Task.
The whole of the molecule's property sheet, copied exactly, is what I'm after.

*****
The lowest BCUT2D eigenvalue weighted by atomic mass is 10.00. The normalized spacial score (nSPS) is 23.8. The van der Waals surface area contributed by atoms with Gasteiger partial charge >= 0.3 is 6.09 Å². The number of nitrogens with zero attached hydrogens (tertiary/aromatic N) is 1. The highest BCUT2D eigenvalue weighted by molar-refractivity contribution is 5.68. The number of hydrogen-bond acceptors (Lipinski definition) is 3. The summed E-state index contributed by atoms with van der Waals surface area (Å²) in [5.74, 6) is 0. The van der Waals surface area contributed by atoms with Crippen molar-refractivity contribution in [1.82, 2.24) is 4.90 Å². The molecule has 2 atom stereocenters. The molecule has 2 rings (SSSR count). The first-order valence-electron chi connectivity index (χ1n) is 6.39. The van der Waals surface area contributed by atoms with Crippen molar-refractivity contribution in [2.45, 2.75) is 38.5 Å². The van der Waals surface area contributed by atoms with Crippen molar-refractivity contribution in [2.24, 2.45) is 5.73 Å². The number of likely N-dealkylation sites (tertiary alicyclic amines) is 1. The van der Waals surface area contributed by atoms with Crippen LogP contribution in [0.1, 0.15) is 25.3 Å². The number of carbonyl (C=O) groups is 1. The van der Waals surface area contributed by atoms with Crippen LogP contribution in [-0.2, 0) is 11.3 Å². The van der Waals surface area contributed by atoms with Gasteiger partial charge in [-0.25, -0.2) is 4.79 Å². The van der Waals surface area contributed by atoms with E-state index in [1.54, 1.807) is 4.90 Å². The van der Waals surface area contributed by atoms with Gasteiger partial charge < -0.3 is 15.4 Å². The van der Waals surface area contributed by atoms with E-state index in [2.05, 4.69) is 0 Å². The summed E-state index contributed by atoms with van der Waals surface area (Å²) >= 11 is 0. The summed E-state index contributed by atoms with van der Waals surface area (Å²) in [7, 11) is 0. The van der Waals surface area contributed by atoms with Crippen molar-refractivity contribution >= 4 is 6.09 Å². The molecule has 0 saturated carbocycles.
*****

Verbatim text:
The lowest BCUT2D eigenvalue weighted by atomic mass is 10.00. The normalized spacial score (nSPS) is 23.8. The van der Waals surface area contributed by atoms with Gasteiger partial charge >= 0.3 is 6.09 Å². The number of nitrogens with zero attached hydrogens (tertiary/aromatic N) is 1. The highest BCUT2D eigenvalue weighted by molar-refractivity contribution is 5.68. The number of hydrogen-bond acceptors (Lipinski definition) is 3. The summed E-state index contributed by atoms with van der Waals surface area (Å²) in [5.74, 6) is 0. The van der Waals surface area contributed by atoms with Crippen molar-refractivity contribution in [1.82, 2.24) is 4.90 Å². The molecule has 2 atom stereocenters. The molecule has 2 rings (SSSR count). The first-order valence-electron chi connectivity index (χ1n) is 6.39. The van der Waals surface area contributed by atoms with Crippen molar-refractivity contribution in [2.45, 2.75) is 38.5 Å². The van der Waals surface area contributed by atoms with Crippen molar-refractivity contribution in [2.24, 2.45) is 5.73 Å². The number of likely N-dealkylation sites (tertiary alicyclic amines) is 1. The van der Waals surface area contributed by atoms with Crippen LogP contribution in [0.1, 0.15) is 25.3 Å². The number of carbonyl (C=O) groups is 1. The van der Waals surface area contributed by atoms with Crippen LogP contribution in [-0.2, 0) is 11.3 Å². The van der Waals surface area contributed by atoms with Gasteiger partial charge in [-0.25, -0.2) is 4.79 Å². The van der Waals surface area contributed by atoms with E-state index in [1.54, 1.807) is 4.90 Å². The van der Waals surface area contributed by atoms with Gasteiger partial charge < -0.3 is 15.4 Å². The van der Waals surface area contributed by atoms with E-state index in [2.05, 4.69) is 0 Å². The summed E-state index contributed by atoms with van der Waals surface area (Å²) >= 11 is 0. The summed E-state index contributed by atoms with van der Waals surface area (Å²) in [7, 11) is 0. The van der Waals surface area contributed by atoms with Crippen molar-refractivity contribution >= 4 is 6.09 Å². The molecule has 0 saturated carbocycles.